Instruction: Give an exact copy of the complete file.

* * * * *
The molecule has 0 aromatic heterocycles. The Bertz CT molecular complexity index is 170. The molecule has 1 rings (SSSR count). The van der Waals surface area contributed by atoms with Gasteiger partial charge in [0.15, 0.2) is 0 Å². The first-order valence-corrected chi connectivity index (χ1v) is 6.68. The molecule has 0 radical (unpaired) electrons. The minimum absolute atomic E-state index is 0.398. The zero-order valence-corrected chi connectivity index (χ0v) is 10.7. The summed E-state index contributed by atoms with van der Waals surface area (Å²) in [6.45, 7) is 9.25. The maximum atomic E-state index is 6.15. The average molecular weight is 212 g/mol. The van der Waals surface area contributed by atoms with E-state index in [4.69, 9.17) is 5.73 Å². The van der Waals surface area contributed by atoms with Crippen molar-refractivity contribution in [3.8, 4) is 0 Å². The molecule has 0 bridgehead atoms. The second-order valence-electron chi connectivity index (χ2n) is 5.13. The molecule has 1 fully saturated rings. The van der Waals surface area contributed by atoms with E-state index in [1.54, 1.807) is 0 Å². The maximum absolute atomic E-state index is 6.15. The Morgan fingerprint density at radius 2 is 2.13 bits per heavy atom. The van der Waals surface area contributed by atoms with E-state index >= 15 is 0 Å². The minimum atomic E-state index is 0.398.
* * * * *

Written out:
The molecule has 0 aromatic heterocycles. The Bertz CT molecular complexity index is 170. The molecule has 1 rings (SSSR count). The van der Waals surface area contributed by atoms with Gasteiger partial charge in [0.15, 0.2) is 0 Å². The first-order valence-corrected chi connectivity index (χ1v) is 6.68. The molecule has 0 radical (unpaired) electrons. The minimum absolute atomic E-state index is 0.398. The zero-order valence-corrected chi connectivity index (χ0v) is 10.7. The summed E-state index contributed by atoms with van der Waals surface area (Å²) in [6.45, 7) is 9.25. The maximum atomic E-state index is 6.15. The average molecular weight is 212 g/mol. The van der Waals surface area contributed by atoms with E-state index in [4.69, 9.17) is 5.73 Å². The van der Waals surface area contributed by atoms with Crippen molar-refractivity contribution in [3.8, 4) is 0 Å². The molecule has 0 bridgehead atoms. The second-order valence-electron chi connectivity index (χ2n) is 5.13. The molecule has 1 fully saturated rings. The van der Waals surface area contributed by atoms with E-state index in [1.54, 1.807) is 0 Å². The maximum absolute atomic E-state index is 6.15. The Morgan fingerprint density at radius 2 is 2.13 bits per heavy atom. The van der Waals surface area contributed by atoms with E-state index >= 15 is 0 Å². The minimum atomic E-state index is 0.398.